Author: Berry Bros. & Rudd
For the vigneron, with an eye for detail, the weather is the only external influence which cannot be controlled. The arrival of spring marks an end to the relative calm of the winter (November through to March) when the vines across the northern hemisphere lay dormant, pretty much immune to extreme temperature fluctuations.
But as air temperatures start to increase the sap in the vines starts to rise, and small buds burst all along the wooden canes. With the exception of hail, this is the most hazardous time for a winemaker as the threat of spring frosts becomes very real. (Read Brad Greatrix’s post on this tense time of year here.)
This year has been particularly severe as an icy blasts have worked their way across England and the continent, ravaging vines in Bordeaux, Champagne, Burgundy, the Loire and even as far down as the Agly valley in the Roussillon where Le Soula reported frost damage, the first for many years, on some of its Sauvignon Blanc parcels. It is no exaggeration to say that many vineyards have suffered their worst spring frosts for more than three decades.
These occur when the temperature drops down to just below freezing at night; this year it happened midway through the last week of April. For the vigneron it is serious. A few nights like this can destroy their entire annual crop.
It coincides with the most delicate time for a vine, as the buds unfurl into shoots and leaves. If the temperature drops too low, the water will freeze inside the vine and damage these delicate green parts. In extreme cases, the entire bud – containing everything that produces shoots, leaves and grapes for that year – may be killed. Winemakers across Europe, from the Mosel to Northern Italy, have been affected. Ch. Angludet is a case in point – the Bordeaux property has lost nearly all the buds on its vines.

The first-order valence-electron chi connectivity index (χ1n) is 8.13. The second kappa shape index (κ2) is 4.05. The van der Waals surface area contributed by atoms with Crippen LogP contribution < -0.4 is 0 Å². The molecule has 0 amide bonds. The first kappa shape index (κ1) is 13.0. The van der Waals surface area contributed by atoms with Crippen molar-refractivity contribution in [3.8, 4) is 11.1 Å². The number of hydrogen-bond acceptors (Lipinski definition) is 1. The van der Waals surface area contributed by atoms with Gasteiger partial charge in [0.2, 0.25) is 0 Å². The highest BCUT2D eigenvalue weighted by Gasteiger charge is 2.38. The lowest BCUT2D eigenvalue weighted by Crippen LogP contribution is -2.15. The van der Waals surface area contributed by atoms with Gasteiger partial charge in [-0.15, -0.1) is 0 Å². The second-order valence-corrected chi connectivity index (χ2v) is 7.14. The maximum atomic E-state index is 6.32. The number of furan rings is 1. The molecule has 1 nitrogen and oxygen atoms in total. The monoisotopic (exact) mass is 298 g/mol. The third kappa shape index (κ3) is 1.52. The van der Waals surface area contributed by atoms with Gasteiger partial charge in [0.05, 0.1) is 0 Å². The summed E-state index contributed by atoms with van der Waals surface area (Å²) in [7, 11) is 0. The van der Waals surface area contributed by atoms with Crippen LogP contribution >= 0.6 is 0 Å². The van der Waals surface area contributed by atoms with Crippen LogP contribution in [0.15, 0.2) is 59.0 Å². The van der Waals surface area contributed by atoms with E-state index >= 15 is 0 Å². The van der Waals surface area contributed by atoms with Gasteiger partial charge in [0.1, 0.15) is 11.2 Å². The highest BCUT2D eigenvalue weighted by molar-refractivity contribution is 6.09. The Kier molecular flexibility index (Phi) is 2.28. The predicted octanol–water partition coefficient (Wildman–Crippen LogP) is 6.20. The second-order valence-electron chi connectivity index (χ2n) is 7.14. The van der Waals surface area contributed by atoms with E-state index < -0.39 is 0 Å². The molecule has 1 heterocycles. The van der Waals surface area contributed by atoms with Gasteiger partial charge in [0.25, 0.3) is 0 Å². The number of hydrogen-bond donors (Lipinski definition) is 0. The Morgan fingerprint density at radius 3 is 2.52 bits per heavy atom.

There are, of course, methods of mitigating frost’s impact. At Ch. Léoville-Barton they burnt wet bales of hay in the vineyards, producing huge quantities of steam, which spread amongst the vines, dissipating the frost somewhat. Wine growers in England have used giant candles between the rows to try to bring a little warmth to the vines, and in some parts of the Loire vignerons have even banded together to hire helicopters to hover over the vines; producing just enough air disturbance to prevent the heavy frost from settling, and pushing the warmer air downwards. In Pomerol the scene was described as “akin to a warzone”, as helicopters buzzed overhead and smoke from the small fires, lit to warm the vineyards, swirled across the vineyards.
But, in some regions, the frost was simply too severe, and many producers have lost large proportions of their yield. For an annual crop such as grapes, this is devastating. When combined with hard frosts and hail storms from the previous two years as well, it is nothing short of a tragedy, and the likelihood is that many small producers will simply go out of business. For those that remain, prices must inevitably rise to cover the increased cost of production.
One saving grace is that frost is not like hail. Some vines can produce new shoots from secondary buds to replace those lost. As Brad Greatrix, winemaker for English vineyard Nyetimber, says: “It doesn’t mean wipe-out. We’ll recover, albeit not at full yield potential.
In the next few days there will be a second budbreak and it is all still to play for. There is still a chance for a good crop and good ripening. But as your vines get older, the secondary buds are not as fruitful.”
In other cases, the frost has been so late, that the vine is now too far behind in the growing cycle, and the grapes that will be produced from these secondary buds will never ripen before autumn sets in. For those vignerons, 2017 is a stark reminder of the precarious nature of producing wine.